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Tossed Out

Supreme Court seed case could change farming landscape

The Supreme Court heard testimony in the Bowman v. Monsanto Co. case Feb. 19. (lreed76/Flickr)
The Supreme Court heard testimony in the Bowman v. Monsanto Co. case Feb. 19. (lreed76/Flickr)

An Indiana farmer’s plan to save money on seed could end up altering the landscape for intellectual property rights on biotechnology.

75-year-old Vernon Bowman was at the U.S. Supreme Court today in his dispute with Monsanto, the ag biotech giant that developed genetically modified RoundUp Ready crops which are impervious to RoundUp herbicide.

Bowman farms near the small town of Sandborn in southern Indiana. He grows two soybean crops each year. To save money on his second, riskier bean crop he began buying commodity soybeans from a local grain elevator and planting those beans as seed. Since nearly all the beans grown in his area are RoundUp Ready, Bowman’s crop from the second-generation seed also carries the RoundUp Ready gene.

Monsanto claims Bowman took advantage of their patented technology without paying for it. The case has worked its way through the lower court system, as NPR's Dan Charles reported:

     Bowman told his neighbors what he was doing. It turned out that Monsanto did, in fact, care.

     "He wanted to use our technology without paying for it," says David Snively, Monsanto's general counsel.

     Monsanto took Bowman to court, and Bowman was ordered to pay Monsanto $84,000 for infringing the company's patent.

Now, Bowman and Monsanto are pleading their case to the nation's highest court.

Dan Ravicher of the Public Patent Foundation, which advocates for more limits on patent rights, said any seed Bowman used came from farmers who had already paid Monsanto for its technology.

“Notice Vernon Bowman in this case isn’t arguing Monsanto isn’t entitled to a pound of flesh,” Ravicher said. “He’s just arguing they’re not entitled to two pounds of flesh for the patent. That’s what the Supreme Court has upheld.”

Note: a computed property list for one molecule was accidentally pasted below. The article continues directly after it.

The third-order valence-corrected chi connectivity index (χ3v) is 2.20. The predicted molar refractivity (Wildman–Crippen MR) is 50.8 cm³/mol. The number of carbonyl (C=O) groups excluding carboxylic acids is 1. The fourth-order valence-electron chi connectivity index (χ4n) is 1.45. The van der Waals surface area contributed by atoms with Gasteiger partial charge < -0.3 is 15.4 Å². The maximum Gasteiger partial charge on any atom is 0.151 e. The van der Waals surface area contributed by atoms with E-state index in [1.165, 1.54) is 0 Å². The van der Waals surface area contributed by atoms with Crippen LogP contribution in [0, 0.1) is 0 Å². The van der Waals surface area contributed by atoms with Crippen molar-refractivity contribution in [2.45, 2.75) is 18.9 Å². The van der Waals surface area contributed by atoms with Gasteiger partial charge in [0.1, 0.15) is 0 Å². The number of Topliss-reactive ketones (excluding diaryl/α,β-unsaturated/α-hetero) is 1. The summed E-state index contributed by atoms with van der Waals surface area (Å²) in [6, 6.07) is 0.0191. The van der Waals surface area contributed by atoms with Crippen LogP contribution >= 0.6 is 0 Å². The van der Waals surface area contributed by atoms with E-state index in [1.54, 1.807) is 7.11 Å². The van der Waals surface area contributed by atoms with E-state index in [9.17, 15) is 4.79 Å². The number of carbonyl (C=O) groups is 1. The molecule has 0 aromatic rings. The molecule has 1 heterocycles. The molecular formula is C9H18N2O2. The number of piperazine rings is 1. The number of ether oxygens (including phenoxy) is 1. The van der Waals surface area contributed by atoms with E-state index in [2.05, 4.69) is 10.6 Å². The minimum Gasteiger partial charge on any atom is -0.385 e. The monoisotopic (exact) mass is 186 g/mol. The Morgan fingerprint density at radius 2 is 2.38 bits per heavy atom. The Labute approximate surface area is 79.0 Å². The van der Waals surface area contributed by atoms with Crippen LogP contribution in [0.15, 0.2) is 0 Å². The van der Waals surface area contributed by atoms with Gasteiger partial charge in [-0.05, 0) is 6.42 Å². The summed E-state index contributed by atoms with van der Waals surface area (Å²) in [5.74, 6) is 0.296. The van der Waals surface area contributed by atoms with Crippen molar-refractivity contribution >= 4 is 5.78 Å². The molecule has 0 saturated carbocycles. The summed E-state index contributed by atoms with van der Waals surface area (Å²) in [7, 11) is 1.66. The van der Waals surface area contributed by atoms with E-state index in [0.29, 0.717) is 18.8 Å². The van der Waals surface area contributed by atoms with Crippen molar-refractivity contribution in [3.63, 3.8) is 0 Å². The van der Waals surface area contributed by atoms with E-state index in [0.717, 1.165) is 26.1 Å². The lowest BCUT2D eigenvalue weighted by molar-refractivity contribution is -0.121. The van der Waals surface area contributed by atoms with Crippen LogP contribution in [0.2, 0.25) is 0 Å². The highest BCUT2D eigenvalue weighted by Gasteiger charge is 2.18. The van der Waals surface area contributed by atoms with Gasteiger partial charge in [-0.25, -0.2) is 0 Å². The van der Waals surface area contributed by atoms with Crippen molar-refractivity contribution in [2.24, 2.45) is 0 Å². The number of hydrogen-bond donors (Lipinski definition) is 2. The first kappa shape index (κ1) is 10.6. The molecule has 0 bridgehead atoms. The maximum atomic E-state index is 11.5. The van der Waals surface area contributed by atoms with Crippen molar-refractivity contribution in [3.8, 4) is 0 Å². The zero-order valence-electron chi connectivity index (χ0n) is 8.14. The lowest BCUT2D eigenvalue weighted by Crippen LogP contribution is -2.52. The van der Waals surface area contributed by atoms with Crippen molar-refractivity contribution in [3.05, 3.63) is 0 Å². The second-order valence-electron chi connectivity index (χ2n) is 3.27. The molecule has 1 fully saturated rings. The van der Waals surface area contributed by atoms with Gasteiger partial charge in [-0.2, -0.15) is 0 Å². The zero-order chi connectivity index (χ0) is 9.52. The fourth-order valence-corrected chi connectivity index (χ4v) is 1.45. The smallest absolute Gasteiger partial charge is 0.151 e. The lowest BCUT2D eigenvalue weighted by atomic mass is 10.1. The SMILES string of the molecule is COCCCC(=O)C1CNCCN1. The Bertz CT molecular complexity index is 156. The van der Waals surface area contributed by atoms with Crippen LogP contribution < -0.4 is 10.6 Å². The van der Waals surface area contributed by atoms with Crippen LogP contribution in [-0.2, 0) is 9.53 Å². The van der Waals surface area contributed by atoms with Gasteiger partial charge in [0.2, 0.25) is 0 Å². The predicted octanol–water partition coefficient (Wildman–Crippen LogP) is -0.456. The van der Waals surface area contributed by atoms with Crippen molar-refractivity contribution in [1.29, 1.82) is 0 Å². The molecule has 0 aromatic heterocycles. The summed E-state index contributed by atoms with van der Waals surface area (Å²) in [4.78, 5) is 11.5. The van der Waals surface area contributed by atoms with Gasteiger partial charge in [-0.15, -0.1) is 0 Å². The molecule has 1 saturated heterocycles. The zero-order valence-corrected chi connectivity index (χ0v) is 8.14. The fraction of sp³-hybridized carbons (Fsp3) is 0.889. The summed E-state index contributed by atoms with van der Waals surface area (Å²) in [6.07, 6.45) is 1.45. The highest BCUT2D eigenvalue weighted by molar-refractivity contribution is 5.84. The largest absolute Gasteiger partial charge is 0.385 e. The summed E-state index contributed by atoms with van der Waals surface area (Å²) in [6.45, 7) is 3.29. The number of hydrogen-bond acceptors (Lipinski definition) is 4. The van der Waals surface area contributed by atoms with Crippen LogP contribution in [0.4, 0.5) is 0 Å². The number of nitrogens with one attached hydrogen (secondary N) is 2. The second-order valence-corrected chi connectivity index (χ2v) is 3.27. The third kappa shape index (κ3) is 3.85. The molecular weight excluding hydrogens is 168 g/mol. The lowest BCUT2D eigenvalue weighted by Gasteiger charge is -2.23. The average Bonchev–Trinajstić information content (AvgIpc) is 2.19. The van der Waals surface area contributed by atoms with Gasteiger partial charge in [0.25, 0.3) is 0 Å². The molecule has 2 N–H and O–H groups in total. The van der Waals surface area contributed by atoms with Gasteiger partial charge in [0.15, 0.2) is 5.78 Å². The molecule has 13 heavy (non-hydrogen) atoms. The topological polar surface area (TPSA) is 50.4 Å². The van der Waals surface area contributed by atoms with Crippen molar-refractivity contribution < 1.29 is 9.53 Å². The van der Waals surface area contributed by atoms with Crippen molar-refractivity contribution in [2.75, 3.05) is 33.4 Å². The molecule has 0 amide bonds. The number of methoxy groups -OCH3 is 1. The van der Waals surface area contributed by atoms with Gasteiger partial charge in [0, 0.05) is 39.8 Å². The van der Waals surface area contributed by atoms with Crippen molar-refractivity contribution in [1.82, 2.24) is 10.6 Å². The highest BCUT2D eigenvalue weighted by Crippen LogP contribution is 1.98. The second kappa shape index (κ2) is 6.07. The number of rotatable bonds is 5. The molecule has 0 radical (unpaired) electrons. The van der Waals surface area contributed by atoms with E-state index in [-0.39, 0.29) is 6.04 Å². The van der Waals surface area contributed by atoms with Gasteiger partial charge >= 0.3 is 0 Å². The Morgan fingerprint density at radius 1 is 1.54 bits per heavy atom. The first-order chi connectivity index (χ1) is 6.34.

Ravicher said it’s called it the “doctrine of exhaustion.”

“So if I buy a car from my local Ford dealer and Ford has a patent on the steering and I sell my car to someone else a few years from now, Ford can’t go sue that person for patent infringement for using the steering wheel,” Ravicher said. “They sold it to me. That exhausted all their patent rights.”

Erika Eckley of Iowa State’s Center for Agricultural Law and Taxation said the court will be asking attorneys from both sides whether that doctrine applies when the technology is able to self-replicate.

“Does (patent protection) just go for that original sale of the seed or does it extend to all of the grain and how you use the grain afterwards? So the Supreme Court needs to determine exactly when patent rights would expire for technology that can continue to reproduce itself,” Eckley said.

As we've been reporting in our Science of the Seed series, genetically modified seed is widely used in the ag industry, so this case will have far-reaching effects. 

Monsanto supporters in the case point out that biotech companies make multi-million dollar investments in technologies with the understanding that patent protections will allow for a big payoff later on. They say if patent rights are limited it will have a chilling effect on innovation.

Ravicher and others who side with Bowman believe giving patent rights a longer reach would stimy competition in an industry already dominated by a handful of major players.

The Supreme Court is expected to decide on the case by the end of its term in June and farmers all over the country will be watching.